Finally, as part of its ongoing evaluation and refreshment activities, the board should consider whether it has the requisite expertise to understand and advise the company on its most pressing ESG issues. This includes understanding disclosure trends, peer company practices and challenges that may be particular to the company’s industry. Accordingly, the nomination committee should identify and nominate, and the board should elect, individuals with backgrounds in relevant ESG issues of importance to the company to ensure that the board is able to provide appropriate oversight of ESG.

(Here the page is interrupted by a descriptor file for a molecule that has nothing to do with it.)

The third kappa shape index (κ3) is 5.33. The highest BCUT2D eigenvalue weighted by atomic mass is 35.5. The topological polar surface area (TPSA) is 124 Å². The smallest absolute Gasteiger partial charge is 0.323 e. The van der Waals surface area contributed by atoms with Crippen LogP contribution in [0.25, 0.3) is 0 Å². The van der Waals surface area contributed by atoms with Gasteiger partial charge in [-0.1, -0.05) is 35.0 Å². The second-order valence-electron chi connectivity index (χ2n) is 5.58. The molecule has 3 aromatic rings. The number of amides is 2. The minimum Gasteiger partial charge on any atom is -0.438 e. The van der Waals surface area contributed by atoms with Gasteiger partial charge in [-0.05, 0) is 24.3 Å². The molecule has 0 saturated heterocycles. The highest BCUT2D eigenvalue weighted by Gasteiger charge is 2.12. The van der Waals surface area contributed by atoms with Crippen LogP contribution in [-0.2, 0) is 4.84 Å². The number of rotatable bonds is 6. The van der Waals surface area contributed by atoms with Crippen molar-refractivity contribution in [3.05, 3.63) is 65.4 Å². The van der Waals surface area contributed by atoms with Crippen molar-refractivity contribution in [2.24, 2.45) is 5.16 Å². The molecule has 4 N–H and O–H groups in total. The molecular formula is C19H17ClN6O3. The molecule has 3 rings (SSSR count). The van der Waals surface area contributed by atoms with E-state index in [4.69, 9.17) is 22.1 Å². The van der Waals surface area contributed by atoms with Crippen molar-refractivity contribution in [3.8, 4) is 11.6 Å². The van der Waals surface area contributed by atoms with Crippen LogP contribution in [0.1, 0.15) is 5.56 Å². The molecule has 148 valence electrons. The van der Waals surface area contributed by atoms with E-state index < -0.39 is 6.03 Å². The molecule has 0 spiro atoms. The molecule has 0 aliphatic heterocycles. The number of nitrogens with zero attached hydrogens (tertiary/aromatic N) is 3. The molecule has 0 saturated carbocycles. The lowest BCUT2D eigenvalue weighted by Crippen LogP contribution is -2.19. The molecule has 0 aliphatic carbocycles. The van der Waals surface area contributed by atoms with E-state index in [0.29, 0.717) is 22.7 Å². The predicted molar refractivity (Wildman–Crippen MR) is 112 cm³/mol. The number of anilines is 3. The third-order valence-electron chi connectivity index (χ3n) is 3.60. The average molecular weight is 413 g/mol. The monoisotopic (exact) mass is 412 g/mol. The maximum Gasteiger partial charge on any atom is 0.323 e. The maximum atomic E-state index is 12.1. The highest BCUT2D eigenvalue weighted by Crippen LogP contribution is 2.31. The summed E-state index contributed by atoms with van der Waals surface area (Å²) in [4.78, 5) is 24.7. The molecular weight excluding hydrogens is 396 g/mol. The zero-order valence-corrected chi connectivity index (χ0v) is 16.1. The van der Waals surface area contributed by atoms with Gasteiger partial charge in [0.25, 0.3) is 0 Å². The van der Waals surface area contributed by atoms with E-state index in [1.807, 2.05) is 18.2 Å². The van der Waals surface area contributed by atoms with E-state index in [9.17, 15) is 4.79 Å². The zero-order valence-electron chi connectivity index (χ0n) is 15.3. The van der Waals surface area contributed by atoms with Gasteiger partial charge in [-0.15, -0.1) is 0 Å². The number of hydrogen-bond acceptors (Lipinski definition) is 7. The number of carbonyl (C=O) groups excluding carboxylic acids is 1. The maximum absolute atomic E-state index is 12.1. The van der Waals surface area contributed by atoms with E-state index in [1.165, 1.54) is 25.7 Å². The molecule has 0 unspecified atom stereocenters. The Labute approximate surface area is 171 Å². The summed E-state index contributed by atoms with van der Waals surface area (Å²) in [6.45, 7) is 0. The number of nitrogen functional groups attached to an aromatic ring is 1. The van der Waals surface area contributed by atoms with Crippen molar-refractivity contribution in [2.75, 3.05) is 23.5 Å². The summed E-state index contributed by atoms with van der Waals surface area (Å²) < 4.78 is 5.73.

The intense interest in ESG underscores the importance of having a robust system of disclosure controls and procedures, as well as an appropriate oversight regime in place to ensure focus on important ESG priorities and the accuracy of ESG information. Once a company determines the ESG information that is most relevant to its business and stakeholders, it must face the challenge of establishing appropriate controls.
Enlisting the support of key functions within its organization and having the support of the board will be critical. Given the complexity and the importance of this undertaking, companies should begin the process of marshalling the necessary resources to meet the demands for ESG disclosure as soon as possible.
1Leveraging the COSO Internal Control – Integrated Framework to Improve Confidence in Sustainability Performance Data, by Robert H. Herz, Brad J. Monterio and Jeffrey C. Thomson (September 2017).(go back)